The blood concentrations of Pb, Cd, and Hg were measured in the whole blood using mass spectrometry after a simple dilution sample preparation step. The full NHANES laboratory procedures can be found online [36,37,38]. The lower limit of detection (LLOD) of the three measured metals were: 0.07 μg/dL for Pb, 0.1 μg/dL for Cd, and 0.28 μg/dL for Hg. For analytes with analytic results below the LLOD, an imputed fill value was placed in the analyte results field. This value is LLOD divided by the square root of 2 (LLOD/sqrt ).
Creating a metal mixture value
Previous studies have used simple additive methods by summing all metal scores with equal weight to create a score of the metal mixture [39, 40]. Here, we aimed to further fine tune this mixed metal score by using a novel method, toxic equivalency (TEQ) values that are a weighted quantity measure based on the relative toxicity potency of each chemical. TEQ values are used for reporting dioxin and dioxin-like compounds . We used a similar methodology to create TEQ values for the mixture of the three heavy metals. Pb, Cd, and Hg have been shown to exhibit similar toxic mechanisms by inducing oxidative stress and endoplasmic reticulum (ER) stress [42, 43], which compromises the reduction–oxidation hemostasis and eventually results in adverse health outcomes [44,45,46]. ER stress has also been revealed as a key molecular mechanism in various female reproductive functions and disorders, such as ovarian injury via ER stress-mediated apoptosis/autophagy, regulation of gestational length by the uterine ER stress, oocyte maturation, and embryo implantation [47,48,49,50].
In the federal Tox21 program, the ER Stress Response Element β-lactamase reporter gene assay (ESRE-bla) is used to screen potential toxicants, including heavy metals [51, 52]. Pb, Cd, and Hg in certain forms have been shown to be ‘active’ in TOX21_ESRE_BLA assay, while other high-throughput assays related to oxidative stress lack the screening results for all three heavy metals in this study. Data from the assay component TOX21_ESRE_BLA_ratio were extracted from the CompTox Chemistry Dashboard for Lead(II) acetate trihydrate, Cadmium acetate dihydrate, and Mercury(II) acetate . The bioavailability and toxicity of heavy metals can be influenced by their water solubility, which varies among different forms. The acetate and chloride forms of heavy metals are frequently utilized in toxicological studies due to their high water solubility [54,55,56]. The EPA Tox21 program provides comprehensive toxicological data specifically for the acetate forms of lead (Pb), cadmium (Cd), and mercury (Hg). Therefore, when calculating the toxic equivalency values for these heavy metals, we selected the acetate forms of three heavy metals based on the availability of complete toxic data in the Tox21 program. The concentration of the half-maximal activity (AC50), a common potency measure applied in pharmacological research and toxicity testing  was identified for each heavy metal: Lead(II) acetate trihydrate AC50 = 0.0586 μM, Cadmium acetate dihydrate AC50 = 0.0545 μM, and Mercury(II) acetate AC50 = 2.29 μM. The maximal response or efficacy of the three heavy metals are in the same order of magnitude, with that of Cd and Hg within two-fold of Pb, which is used as the reference metal to calculate the TEQ values of the other two [58, 59]. Using AC50, the adjusted metal weights were 4.831e-2 for Pb, 9.565e-3 for Cd, and 1.276e-4 for Hg. The final mixed metal score was calculated using the sum of weighted blood metal concentrations as follows: Mix Metal Score = [(1*Pb Blood Metal Concentration, μg/dL*10 / 207 g/mol) + (1.0752*Cd Blood Metal Concentration, μg/L / 112.41 g/mol) + (0.0256*Hg Blood Metal Concentration, μg/L / 200.59 g/mol)] *100. The simplified formula is [(4.831e-2*Pb Blood Metal Concentration) + (9.565e-3*Cd Blood Metal Concentration) + (1.276e-4*Hg Blood Metal Concentration)] *100. Following TEQ approach, we refer to this as our metal mixture value of exposure throughout the paper.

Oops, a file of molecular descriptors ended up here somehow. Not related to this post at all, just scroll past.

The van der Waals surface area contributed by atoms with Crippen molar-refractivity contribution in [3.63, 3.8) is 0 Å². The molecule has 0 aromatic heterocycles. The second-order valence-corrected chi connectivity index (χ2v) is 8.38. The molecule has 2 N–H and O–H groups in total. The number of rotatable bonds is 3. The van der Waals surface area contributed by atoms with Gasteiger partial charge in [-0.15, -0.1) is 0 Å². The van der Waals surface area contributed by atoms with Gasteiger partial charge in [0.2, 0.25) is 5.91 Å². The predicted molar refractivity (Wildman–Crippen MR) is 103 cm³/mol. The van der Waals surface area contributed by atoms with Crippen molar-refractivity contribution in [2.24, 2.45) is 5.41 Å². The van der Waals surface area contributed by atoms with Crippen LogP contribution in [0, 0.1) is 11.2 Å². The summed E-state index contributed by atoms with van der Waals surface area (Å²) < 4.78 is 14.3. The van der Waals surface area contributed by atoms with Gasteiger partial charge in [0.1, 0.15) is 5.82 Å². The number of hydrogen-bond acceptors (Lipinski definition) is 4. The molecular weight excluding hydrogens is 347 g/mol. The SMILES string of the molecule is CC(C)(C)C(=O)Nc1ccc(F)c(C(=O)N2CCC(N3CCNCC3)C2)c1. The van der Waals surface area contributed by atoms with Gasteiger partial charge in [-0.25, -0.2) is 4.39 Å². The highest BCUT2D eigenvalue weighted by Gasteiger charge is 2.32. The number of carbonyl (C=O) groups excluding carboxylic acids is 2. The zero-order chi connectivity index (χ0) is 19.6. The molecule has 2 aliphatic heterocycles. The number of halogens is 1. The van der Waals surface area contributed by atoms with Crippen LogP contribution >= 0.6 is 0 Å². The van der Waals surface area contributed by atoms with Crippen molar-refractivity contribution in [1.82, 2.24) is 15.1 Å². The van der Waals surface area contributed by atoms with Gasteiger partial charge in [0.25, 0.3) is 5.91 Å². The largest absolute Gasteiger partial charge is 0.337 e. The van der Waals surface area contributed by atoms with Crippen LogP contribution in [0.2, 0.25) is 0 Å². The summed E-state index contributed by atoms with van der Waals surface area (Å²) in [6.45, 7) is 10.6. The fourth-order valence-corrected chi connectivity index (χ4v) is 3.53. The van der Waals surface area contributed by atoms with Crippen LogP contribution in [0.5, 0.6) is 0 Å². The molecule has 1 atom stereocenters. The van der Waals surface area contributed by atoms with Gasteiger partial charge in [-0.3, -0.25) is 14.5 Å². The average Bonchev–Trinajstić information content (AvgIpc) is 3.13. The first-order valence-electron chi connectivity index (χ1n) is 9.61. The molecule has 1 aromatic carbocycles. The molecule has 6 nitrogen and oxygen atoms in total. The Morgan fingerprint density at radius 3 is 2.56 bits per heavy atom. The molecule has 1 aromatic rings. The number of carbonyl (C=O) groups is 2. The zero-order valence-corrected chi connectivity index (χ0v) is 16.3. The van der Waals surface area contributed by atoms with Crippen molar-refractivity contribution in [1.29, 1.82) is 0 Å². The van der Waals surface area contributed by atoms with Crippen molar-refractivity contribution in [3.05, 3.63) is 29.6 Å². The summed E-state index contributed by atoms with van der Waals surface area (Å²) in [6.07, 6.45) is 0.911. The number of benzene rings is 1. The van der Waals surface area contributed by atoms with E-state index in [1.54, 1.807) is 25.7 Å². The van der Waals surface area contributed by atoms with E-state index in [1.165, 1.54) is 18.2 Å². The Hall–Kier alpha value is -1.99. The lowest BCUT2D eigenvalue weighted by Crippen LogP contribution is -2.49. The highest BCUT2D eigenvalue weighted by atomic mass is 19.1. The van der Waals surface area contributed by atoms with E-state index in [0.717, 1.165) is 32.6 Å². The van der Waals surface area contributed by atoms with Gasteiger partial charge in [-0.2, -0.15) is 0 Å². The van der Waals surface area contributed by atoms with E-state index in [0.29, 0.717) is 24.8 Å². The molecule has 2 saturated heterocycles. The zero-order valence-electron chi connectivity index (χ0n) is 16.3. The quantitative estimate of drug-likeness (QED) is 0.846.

Women’s infertility history